Defiant behavior with a pattern of recurring negative, defiant, disobedient and hostile behavior towards authority figures that lasts at least six months can be due to oppositional defiant disorder. The disturbance is characterized by the frequent occurrence of at least four of the following behaviors:

  • Those affected quickly become angry
  • Argue with adults actively oppose the instructions or rules of adults or refuse to follow them
  • The child deliberately annoys others or blame others for their own mistakes or misconduct, cannot recognize the individual part in problem behavior or conflict
  • They are irritable or easily irritated by others, are angry and offended or malicious and resentful
  • The diagnosis of oppositional defiant disorder is often made especially in connection with ADHD children. It is important to distinguish a colloquial understanding of hostile behavior from the criteria of child and adolescent psychiatry.
  • For a clinical diagnosis, serious problem behavior must be present before the 9th to 10th year of life (i.e. before the onset of puberty).(5)

Diagnosis And Treatment Options For Oppositional Defiant Disorder

If there is a suspicion that a child is suffering from oppositional defiance, the psychologist conducts intensive surveys of the child’s behavior. He observes the child over a longer period of time and carries out psychological tests. Individual treatment therapies or family therapies are available for treatment. Another option is peer group therapy, which specializes in the development of interpersonal and social skills.(6)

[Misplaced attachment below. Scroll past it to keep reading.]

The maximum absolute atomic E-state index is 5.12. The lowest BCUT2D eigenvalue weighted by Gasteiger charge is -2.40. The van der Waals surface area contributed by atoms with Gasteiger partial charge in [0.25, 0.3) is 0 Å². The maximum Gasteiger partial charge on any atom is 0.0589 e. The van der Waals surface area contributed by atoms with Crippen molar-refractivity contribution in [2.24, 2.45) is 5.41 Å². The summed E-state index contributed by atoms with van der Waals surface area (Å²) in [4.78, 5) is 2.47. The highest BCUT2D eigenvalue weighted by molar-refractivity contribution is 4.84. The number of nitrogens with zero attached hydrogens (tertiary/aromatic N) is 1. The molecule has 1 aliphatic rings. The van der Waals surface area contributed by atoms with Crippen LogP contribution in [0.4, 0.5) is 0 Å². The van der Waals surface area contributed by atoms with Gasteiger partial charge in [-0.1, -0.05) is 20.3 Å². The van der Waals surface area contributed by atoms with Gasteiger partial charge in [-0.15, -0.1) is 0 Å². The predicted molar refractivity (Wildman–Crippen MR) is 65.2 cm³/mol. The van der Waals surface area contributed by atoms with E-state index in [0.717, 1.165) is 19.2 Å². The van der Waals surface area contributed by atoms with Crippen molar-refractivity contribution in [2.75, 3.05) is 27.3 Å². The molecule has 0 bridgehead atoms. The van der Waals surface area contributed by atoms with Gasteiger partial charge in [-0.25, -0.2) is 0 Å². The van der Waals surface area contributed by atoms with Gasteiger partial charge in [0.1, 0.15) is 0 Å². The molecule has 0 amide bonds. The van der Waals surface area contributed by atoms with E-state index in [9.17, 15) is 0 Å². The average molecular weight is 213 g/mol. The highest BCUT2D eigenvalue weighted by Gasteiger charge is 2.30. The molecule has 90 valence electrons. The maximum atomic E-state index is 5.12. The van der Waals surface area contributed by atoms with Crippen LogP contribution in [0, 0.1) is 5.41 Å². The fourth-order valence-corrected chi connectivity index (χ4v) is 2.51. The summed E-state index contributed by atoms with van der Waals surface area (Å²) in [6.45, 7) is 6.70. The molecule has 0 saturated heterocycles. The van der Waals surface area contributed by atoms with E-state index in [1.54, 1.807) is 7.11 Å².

References:

  1. Schoorl J, van Rijn S, de Wied M, Van Goozen S, Swaab H. Boys with oppositional defiant disorder/conduct disorder show impaired adaptation during stress: An executive functioning study. Child Psychiatry & Human Development. 2018;49(2):298-307.
  2. O’Kearney R, Salmon K, Liwag M, Fortune C-A, Dawel A. Emotional abilities in children with oppositional defiant disorder (ODD): Impairments in perspective-taking and understanding mixed emotions are associated with high callous–unemotional traits. Child Psychiatry & Human Development. 2017;48(2):346-357.
  3. Herpers PC, Bakker-Huvenaars MJ, Greven CU, et al. Emotional valence detection in adolescents with oppositional defiant disorder/conduct disorder or autism spectrum disorder. European child & adolescent psychiatry. 2019;28(7):1011-1022.
  4. Pondé MP, Matos ML, de Oliveira CCPB. Prevalence of Attention-Deficit/Hyperactivity Disorder, Oppositional Defiant Disorder and Conduct Disorder in Children with Autism Spectrum Disorder. Brazilian Journal of Medicine and Human Health. 2017;5(2):39-46.
  5. Kimonis ER, Frick PJ, McMahon RJ. Conduct and oppositional defiant disorders. 2014.
  6. Vanzin L, Mauri V. Understanding Conduct Disorder and Oppositional-Defiant Disorder: A guide to symptoms, management and treatment. Routledge; 2019.